|All HIDDEN Fields||Adds to the security policy all hidden form input parameters, seen in responses, as dynamic content value parameters.|
|Using statistics - FORM parameters||Adds parameters from forms as dynamic content value parameters.|
|Using statistics - link parameters||Adds parameters from links as dynamic content value parameters.|
|Statistics: Configure parameters as dynamic if <num>...||Specifies the number (<num>) of unique value sets that must be seen for a parameter before the system considers it a dynamic content value. The default value is 10.|
When the Application Security Manager receives a request that has an entity (for example, a file extension or URL) containing a dynamic parameter, the system collects the parameter value or name from web application’s response to the request and adds it to the security policy.
When using automatic policy building, the system automatically simplifies your security policy by combining several similarly named explicit entities into wildcard entities. For example, multiple parameters beginning with paramare combined into param*. You can specify which entities should be collapsed and after how many occurrences.
|Collapse Parameters, Cookies and Content Profiles||When selected, collapses many common parameters, cookies, and content profiles (parameter/URL) into one of each type. In the field, type the number of occurrences (2 or greater) the Policy Builder must detect before collapsing them to one entity.|
|Collapse URLs||When selected, collapses many common explicit URLs into one wildcard URL with a common prefix and suffix. The Policy Builder collapses URLs only in the same directory (with the same prefix path), and if they have the same file extension. For example, the system collapses the URLs /aaa/x.php, /aaa/y.php, and /aaa/z.php into /aaa/*.php. In the field, type the number of occurrences (2 or greater) the Policy Builder must detect before collapsing them to one entity, and type the minimum depth to collapse the URLs.|
When using automatic policy building, the system automatically learns from legitimate traffic including transactions that return response codes of 1xx, 2xx, and 3xx. These classes of codes are added by default to the policy building settings. You can change which response codes are listed, or add specific response codes, such as those used by the web application you are protecting.
|1xx||All informational responses (the request was received; continuing to process it). Included by default.|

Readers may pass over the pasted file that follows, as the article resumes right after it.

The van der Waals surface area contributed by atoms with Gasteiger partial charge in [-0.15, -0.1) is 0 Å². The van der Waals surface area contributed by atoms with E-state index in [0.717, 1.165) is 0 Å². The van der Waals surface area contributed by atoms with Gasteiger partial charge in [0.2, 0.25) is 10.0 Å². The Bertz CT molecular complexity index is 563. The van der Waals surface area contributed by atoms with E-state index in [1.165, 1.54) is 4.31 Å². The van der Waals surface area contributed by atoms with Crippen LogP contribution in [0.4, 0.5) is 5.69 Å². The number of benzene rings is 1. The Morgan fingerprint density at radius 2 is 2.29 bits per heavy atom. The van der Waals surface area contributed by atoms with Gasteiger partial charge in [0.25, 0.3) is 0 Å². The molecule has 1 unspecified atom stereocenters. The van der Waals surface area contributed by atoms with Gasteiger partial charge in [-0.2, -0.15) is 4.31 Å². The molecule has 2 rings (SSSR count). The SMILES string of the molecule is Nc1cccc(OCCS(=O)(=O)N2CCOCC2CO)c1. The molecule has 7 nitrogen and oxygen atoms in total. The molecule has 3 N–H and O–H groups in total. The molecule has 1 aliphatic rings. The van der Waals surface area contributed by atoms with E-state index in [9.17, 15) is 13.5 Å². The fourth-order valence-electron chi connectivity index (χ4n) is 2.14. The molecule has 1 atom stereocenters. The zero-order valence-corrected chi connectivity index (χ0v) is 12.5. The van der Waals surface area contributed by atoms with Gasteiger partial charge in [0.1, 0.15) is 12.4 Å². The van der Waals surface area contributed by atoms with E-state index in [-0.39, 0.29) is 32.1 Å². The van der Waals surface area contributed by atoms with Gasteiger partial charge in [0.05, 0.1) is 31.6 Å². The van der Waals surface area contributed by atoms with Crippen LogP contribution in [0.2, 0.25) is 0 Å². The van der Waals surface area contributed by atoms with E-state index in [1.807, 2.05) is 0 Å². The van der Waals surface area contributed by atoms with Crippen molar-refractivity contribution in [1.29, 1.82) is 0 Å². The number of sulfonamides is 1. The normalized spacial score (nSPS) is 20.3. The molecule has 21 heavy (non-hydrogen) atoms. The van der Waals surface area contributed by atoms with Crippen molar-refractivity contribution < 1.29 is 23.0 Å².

|2xx||All successful responses (the request was received, understood, accepted, and processed successfully). Included by default.|
|3xx||All redirection (the client needs to take additional action on the request). Included by default.|
|4xx||Server failed to fulfill the response as a result of client syntax or input errors.|
|5xx||All server error responses (the server failed to fulfill a request).|
|Specific codes such as 100, 306, 400, or 404||Refer to your web application or the Hypertext Transfer Protocol -- HTTP/1.1 specification (RFC-2616).|
When using automatic policy building, the system has reasonable limits to the maximum number of file types, URLs, parameters, and cookies that can be added to the security policy. These limits work fine for most situations. You can adjust the limits if needed.
When using automatic policy building, for security policies that are tracking URLs (policy types other than fundamental), the system adds a wildcard URL instead of explicit URLs for commonly used file types. You can specify which file types are changed to wildcard URLs.
If you have adjusted the settings for automatic policy building and want to replace those values, you can restore them to the system default values.
You can start the Real Traffic Policy Builder, which automatically builds a security policy. When you use automatic policy building, the Policy Builder can update the security policy as needed, adding elements, for example, if changes occur on the application web site. You can manually stop automatic policy building at any time, such as when the security policy stabilizes, and you think the web application will not change for a while. However, you do not need to stop Policy Builder because the system does this automatically
For security policies that were created using one of the manual methods or imported from an earlier release, you can start automatic policy building so the system builds the security policy for you. By examining the traffic going to the application, the Policy Builder can add various web site entities to the security policy in order to enhance it.
If you stopped automatic policy building, the security policy remains the same unless you manually add to it. If you started automatic policy building, the Policy Builder automatically discovers and populates the security policy with the policy elements (such as file types, URLs, parameters, and cookies). As the Policy Builder runs, you see status messages in the identification and messages area at the top of the screen. You can monitor general policy building progress, and see the number of elements that are included in the policy.